Kukla, Jon. A Wilderness So Immense: The Louisiana Purchase and the Destiny of America, (Alfred A, Knopf, New York; 2003.)
The writer of this blog became aware of this source and its small but significant content relative to the relationship between Dr. James O'Fallon and his wife, Frances "Fanny" Eleanor Clark O'Fallon, towards the conclusion of the immediately preceding post. Dr. James O'Fallon was the reported "Surgeon?" on board the frigate South Carolina during its maiden voyage across the Atlantic Ocean to America from August 4, 1781 to May 29, 1782. The writer of this blog initially felt that this additional information could be included as a foot note somewhere in the overall text of the previous post. But, in reviewing and reflecting on this information, the writer of this blog feels now that this should, of its own nature and content, be a separate post. Not only does this new source, Kukla's work, A Wilderness So Immense, detail the kind of physical and emotional abuse that Dr. James O'Fallon inflicted upon his young wife, "Fanny" Clark O'Fallon, but, also reflects quite a bit on the character of this man as well as the final "confrontation" between himself and George Rogers Clark, the oldest brother of "Fanny" Clark O'Fallon. Also, and more importantly in the opinion of the writer of this blog, this work contains more of the content of the letter that passed between Dr. James O'Fallon and "Fanny" Clark O'Fallon on November 23, 1793. A single work cited in the previous post alluded to this letter but, the above cited work does contain, at least, relevant portions of this letter which passed between the estranged couple -- an older husband and a much younger wife.
According to Kukla's work, A Wilderness So Immense, page 167, during the summer of 1793:
"... while O'Fallon was in Lexington tending to his medical practice and political career, Fanny had stayed with her parents, John and Ann Rogers Clark, at Mulberry Hill, just south of Louisville. There she began to see apparitions, pacing the floor at night, and suffering violent fits. She was 'so fearfull that she not be by hir [her] self', her father wrote. 'Hir [Her] mother [is] obliged to lay with hir [her] every night.'."
Kukla's work, page 167, points out that the family's diagnosis of Fanny's condition was "...depression or nervous breakdown to the prospect of moving to Lexington, where [Dr. James] O'Fallon anticipated a more profitable medical practice."
The writer of this blog is sure that these random, erratic, and unexplainable actions of Fanny must have distressed and depressed her father, John Clark. Several other sources utilized in previous posts relating to the marriage of Dr. James O'Fallon and Fanny Clark O'Fallon have pointed out that Fanny was a favorite of the family and only eighteen years old when she married Dr. O'Fallon on February 21, 1791. By the summer of 1793, she and Dr. O'Fallon had been married for almost two and one-half years. John Clark must have closely watched his daughter as she stayed at Mulberry Hill for the summer of 1793. Kukla's work, page 167, states that he said:
"Hearing you ware [were] to settle in Lexington -- I expe[c]t it sunk hir [her] sperets [spirits], ... She agread [agreed] you might get more money in Lexington then [than] hear [here] but not Live so happy ... she had a grate [great] deal Ruther [rather] go to hir [her] Grave then [than] to Lexington ... [and] much Rither [rather] die near hir [her] friends then [than] far off. [Fanny had] kept hir [her] Complaint in hir [her] own Breast ... hir [her] Heart was Brock [broke] ... [and] it was not in our power to Releave [relieve] her."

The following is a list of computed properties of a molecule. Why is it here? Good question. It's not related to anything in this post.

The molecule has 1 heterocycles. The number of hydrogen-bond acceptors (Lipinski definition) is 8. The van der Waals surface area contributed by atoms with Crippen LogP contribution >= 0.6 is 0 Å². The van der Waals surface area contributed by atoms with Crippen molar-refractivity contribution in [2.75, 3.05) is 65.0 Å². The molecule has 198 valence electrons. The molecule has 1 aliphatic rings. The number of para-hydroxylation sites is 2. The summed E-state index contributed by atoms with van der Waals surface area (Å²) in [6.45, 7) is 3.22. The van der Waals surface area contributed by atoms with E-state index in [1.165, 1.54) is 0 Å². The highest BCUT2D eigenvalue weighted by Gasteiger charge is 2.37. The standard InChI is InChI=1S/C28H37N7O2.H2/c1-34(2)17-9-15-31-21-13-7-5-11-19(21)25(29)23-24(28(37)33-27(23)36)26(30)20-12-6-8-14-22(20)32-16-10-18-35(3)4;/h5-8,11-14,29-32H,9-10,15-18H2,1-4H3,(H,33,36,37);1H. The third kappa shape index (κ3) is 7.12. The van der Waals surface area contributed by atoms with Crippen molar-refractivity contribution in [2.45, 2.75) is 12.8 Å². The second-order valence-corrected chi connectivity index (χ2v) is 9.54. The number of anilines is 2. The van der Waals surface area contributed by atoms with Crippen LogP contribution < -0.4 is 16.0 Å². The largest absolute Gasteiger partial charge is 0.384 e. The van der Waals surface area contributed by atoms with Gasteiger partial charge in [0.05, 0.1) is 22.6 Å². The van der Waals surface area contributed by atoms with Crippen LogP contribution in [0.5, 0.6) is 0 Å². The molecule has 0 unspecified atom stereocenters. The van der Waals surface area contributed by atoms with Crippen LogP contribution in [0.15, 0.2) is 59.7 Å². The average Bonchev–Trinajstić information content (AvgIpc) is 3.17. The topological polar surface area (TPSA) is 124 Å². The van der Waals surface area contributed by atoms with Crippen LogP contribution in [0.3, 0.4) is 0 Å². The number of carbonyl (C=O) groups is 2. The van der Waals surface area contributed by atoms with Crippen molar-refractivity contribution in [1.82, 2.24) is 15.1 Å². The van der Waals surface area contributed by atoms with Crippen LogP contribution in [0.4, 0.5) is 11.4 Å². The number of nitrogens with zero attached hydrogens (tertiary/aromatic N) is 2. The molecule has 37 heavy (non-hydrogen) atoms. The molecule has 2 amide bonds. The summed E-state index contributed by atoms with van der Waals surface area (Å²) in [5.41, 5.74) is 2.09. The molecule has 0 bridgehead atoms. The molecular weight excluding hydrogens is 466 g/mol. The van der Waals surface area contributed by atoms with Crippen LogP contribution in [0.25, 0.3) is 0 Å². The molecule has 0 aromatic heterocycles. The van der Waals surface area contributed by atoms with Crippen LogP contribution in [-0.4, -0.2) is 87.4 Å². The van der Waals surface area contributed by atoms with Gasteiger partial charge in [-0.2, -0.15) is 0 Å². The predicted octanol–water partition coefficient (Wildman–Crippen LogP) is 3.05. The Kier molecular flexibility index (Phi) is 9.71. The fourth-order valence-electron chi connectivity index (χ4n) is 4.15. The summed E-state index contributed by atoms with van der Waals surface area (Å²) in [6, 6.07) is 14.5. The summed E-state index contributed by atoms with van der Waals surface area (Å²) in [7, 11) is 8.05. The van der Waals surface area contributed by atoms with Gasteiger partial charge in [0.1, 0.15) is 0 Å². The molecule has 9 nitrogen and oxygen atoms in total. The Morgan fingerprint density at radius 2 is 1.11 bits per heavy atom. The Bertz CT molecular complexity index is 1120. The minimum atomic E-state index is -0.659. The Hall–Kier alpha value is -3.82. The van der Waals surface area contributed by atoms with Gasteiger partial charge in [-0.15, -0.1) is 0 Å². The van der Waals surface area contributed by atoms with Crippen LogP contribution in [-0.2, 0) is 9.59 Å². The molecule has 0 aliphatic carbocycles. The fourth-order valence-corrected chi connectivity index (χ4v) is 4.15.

Again, according to Kukla's work, A Wilderness So Immense, page 167, "...as many battered spouses do, Fanny Clark O'Fallon hid the fact of husband's abuse from her family and friends, worrying that 'she would be Blam[e]d' if she failed to accompany him to Lexington, and saying only that 'no one knew what she suf[fere]d.'."
Evidently, at one point during the summer of 1793, Dr. James O'Fallon came to spend some time with his young wife and her family at Mulberry Hill, just outside Louisville, Kentucky. According to Kukla's work, page 167, it was at this time that the family was made aware of the torments and abuses that Fanny was suffering at the hands of her husband, Dr. James O'Fallon. This revelation seems to have come during one of Fanny's nocturnal pacings while Dr. O'Fallon was asleep upstairs. Again, according to Kukla's work, pages 167-168, Fanny described that at night, once they were in bed, Dr. O'Fallon would bite her "...with his teeth..." and pinch her until she would leave the bed to which he would refuse to allow her to return. According to Kukla's work, page 168, friends in the immediate neighborhood and family members had seen unexplainable bruises and marks on Fanny's body from time to time, further corroborating this disclosure of abuse. These revelations to her parents brought a swift and definite response from her father, John Clark. According to Kukla's work, page 167, in his letter of November 23, 1793 to Fanny Clark O'Fallon, Dr. James O'Fallon would remember how "...your [Fanny's] father coming up stairs, into our room, said, Fanny come away, you shall never sleep with the Rascal again, and so, instantly, turned me out of doors.". In this same letter, Dr. O'Fallon would deny ever having bitten or pinched Fanny, even though in the letter he was addressing the very individual upon whom he had heaped these indignities.
As if personally experiencing the indignation of John Clark, Fanny's father, was bad enough for Dr. James O'Fallon, he still had to deal with the anger and vengeful spirit of her older brother, George Rogers Clark. These were swift to come and took more than the form of a physical confrontation. According to Kukla's work, A Wilderness So Immense, page 168, in the letter that Dr. James O'Fallon wrote to Fanny Clark O'Fallon on November 23, 1793, he stated that: